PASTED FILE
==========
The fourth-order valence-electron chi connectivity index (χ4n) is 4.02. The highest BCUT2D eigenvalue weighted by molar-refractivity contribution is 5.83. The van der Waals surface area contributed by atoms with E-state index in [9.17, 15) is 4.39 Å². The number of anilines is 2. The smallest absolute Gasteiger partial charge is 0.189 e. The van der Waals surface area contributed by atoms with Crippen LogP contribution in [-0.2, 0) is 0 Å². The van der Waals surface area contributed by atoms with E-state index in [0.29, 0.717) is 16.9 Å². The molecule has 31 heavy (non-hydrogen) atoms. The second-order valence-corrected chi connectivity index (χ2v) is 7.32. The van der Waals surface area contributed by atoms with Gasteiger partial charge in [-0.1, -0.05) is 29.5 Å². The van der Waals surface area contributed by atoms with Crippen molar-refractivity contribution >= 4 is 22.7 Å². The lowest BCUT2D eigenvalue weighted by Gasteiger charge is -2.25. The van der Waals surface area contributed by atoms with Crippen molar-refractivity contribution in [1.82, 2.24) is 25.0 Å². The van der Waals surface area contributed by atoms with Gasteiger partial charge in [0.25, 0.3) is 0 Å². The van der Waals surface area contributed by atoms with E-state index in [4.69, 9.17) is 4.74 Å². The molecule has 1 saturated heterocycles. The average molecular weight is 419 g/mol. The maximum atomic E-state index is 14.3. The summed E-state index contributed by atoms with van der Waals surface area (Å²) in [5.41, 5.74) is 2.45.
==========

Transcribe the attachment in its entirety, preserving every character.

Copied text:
The fourth-order valence-electron chi connectivity index (χ4n) is 4.02. The highest BCUT2D eigenvalue weighted by molar-refractivity contribution is 5.83. The van der Waals surface area contributed by atoms with E-state index in [9.17, 15) is 4.39 Å². The number of anilines is 2. The smallest absolute Gasteiger partial charge is 0.189 e. The van der Waals surface area contributed by atoms with Crippen LogP contribution in [-0.2, 0) is 0 Å². The van der Waals surface area contributed by atoms with E-state index in [0.29, 0.717) is 16.9 Å². The molecule has 31 heavy (non-hydrogen) atoms. The second-order valence-corrected chi connectivity index (χ2v) is 7.32. The van der Waals surface area contributed by atoms with Gasteiger partial charge in [-0.1, -0.05) is 29.5 Å². The van der Waals surface area contributed by atoms with Crippen molar-refractivity contribution >= 4 is 22.7 Å². The lowest BCUT2D eigenvalue weighted by Gasteiger charge is -2.25. The van der Waals surface area contributed by atoms with Crippen molar-refractivity contribution in [1.82, 2.24) is 25.0 Å². The van der Waals surface area contributed by atoms with Gasteiger partial charge in [0.25, 0.3) is 0 Å². The van der Waals surface area contributed by atoms with E-state index in [4.69, 9.17) is 4.74 Å². The molecule has 1 saturated heterocycles. The average molecular weight is 419 g/mol. The maximum atomic E-state index is 14.3. The summed E-state index contributed by atoms with van der Waals surface area (Å²) in [5.41, 5.74) is 2.45.